The destinations may have been different – Norway and South Africa rather than Norfolk and Suffolk – but the breathtakingly botched opening of Heathrow Terminal 5 was the week's second example of corporate complacency in the face of transport meltdown.
On Tuesday, the over-running engineering works that have lately become a bank holiday tradition brought rail gridlock to East Anglia. By Thursday, the "T5" debacle had redefined institutional hubris. At the end of a humiliating week, a nation that has historically produced some outstanding travellers is now synonymous with inertia, not mobility.
"Inquire airline" proved the most popular destination on the departures boards at Terminal 5 yesterday afternoon. The only airline, of course, is British Airways, which deployed the vague phrase in preference to the more accurate "your BA flight's been cancelled, pal, and you're going nowhere". Yet until the first passengers had the temerity to turn up and expect to be transported along with their luggage to their chosen destination, there had been nothing imprecise in the claims about the T5 experience – and, in particular, the world's most expensive baggage system: "Extensive and repeated testing of the system by BA has taken place for six months," trilled the publicity, "to make sure it is in full operation readiness when T5 opens for business."
Operationally, Terminal 5 has not proved much more disastrous than the pre-Olympic fiasco of Athens (where Olympic Airways boarding passes referred passengers to gates at the old airport) and the travails of Bangkok's airport (parts of which have been sinking into the mud east of the Thai capital). The difference is: the unqualified assurances by BA's boss to prospective travellers.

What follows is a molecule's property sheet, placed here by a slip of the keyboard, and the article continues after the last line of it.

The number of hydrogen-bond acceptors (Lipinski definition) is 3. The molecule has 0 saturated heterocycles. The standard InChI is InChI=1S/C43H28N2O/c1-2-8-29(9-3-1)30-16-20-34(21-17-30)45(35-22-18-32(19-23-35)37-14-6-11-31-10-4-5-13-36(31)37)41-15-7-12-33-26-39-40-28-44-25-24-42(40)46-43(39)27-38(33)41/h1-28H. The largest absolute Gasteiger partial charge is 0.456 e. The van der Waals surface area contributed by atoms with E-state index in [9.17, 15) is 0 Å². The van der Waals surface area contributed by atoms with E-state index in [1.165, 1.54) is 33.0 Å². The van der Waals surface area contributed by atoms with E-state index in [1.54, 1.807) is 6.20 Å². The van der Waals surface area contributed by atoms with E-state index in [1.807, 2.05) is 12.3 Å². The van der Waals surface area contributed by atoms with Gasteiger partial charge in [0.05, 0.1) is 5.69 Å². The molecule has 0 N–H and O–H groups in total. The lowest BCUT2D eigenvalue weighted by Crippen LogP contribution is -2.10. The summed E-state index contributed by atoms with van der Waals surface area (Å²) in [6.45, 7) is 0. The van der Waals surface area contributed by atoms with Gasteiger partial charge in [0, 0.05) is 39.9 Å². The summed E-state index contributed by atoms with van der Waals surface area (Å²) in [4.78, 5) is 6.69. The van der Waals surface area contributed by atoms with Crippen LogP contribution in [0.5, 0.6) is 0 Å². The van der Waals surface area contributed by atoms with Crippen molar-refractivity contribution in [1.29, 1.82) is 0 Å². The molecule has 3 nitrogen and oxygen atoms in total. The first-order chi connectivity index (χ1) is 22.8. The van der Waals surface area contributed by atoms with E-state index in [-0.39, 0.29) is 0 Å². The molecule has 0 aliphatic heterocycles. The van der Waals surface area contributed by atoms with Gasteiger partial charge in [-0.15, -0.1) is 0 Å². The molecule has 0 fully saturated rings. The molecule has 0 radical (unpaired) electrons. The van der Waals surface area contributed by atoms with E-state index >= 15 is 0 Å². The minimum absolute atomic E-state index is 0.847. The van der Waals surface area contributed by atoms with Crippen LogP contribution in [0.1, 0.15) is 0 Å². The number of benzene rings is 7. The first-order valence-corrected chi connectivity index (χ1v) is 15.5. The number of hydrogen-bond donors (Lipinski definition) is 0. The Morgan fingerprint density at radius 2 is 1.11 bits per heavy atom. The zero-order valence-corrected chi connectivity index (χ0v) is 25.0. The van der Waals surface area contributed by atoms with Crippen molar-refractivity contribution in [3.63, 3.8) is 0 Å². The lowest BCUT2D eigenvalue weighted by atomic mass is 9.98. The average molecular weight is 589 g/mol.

When Stelios Haji-Ioannou started easyJet in 1995, his policy was simple: "Under-promise and over-deliver." All he offered was a flight from London to Glasgow for £29; if you got a smile and an on-time arrival, so much the better. British Airways and its Spanish-owned landlord, BAA, have turned that maxim on its head. They promised the best aviation experience since the Wright Brothers, and got it dismally wrong.
The failure to provide thousands of travellers with the most basic requirement of an airport, to allow them to fly, has divertedattention from some of the other foibles of Terminal 5. Arriving passengers who wish to check in for an onward flight are required to travel down two levels to the Underground station before ascending five floors to departures, all in lifts that have no call buttons to push from the outside, nor floor numbers to push once inside.
Ironically, the debacle at Terminal 5 has helped the rest of the airport function more efficiently. Although some terminals have been fuller than usual due to refugees from T5, the fact that BA cancelled an average of three departures and three arrivals an hour during the day eased pressure on the apron and in the skies.
The essential amateurish nature of our transport enterprises was made clear at 4am yesterday. I went to a bus stop in central London to catch the 4am bus to Heathrow so I could hopefully meet some of the staff and talk to them. The bus did not show up. But in a very British way we queued in the rain for a bus that did not come to try to reach an airport terminal that did not work.
Upset, resentful and baffled: that sums up not just the tens of thousands of passengers whose plans were wrecked in the first two days of Terminal 5 "live", but also the hundreds of staff in the front line. British Airways has its work cut out to patch up relations with its employees, never mind its customers.
At the end of April, the stresses on T5 will double when many intercontinental flights from Terminal 4 are switched. Yet even when all the moves are completed, a significant proportion of transit travellers will still face tortuous inter-terminal connections: Sydney, Singapore, Lisbon, Helsinki and other notable cities are excluded from the new facility. Indeed, one irony about this Spanish-owned piece of infrastructure (BAA is part of Ferrovial) is that you can go to a dozen countries around Europe – but not Spain; if you have a ticket to Madrid or Barcelona, you need to be at Terminal 1. Or 2. Or 3. Life at Heathrow seems destined never to be easy.
Lord Rogers' elegant steel-and-glass gateway to the skies could have amazed the world. But the chance was lost, and instead the airport, city and nation have amused the world.Reuse content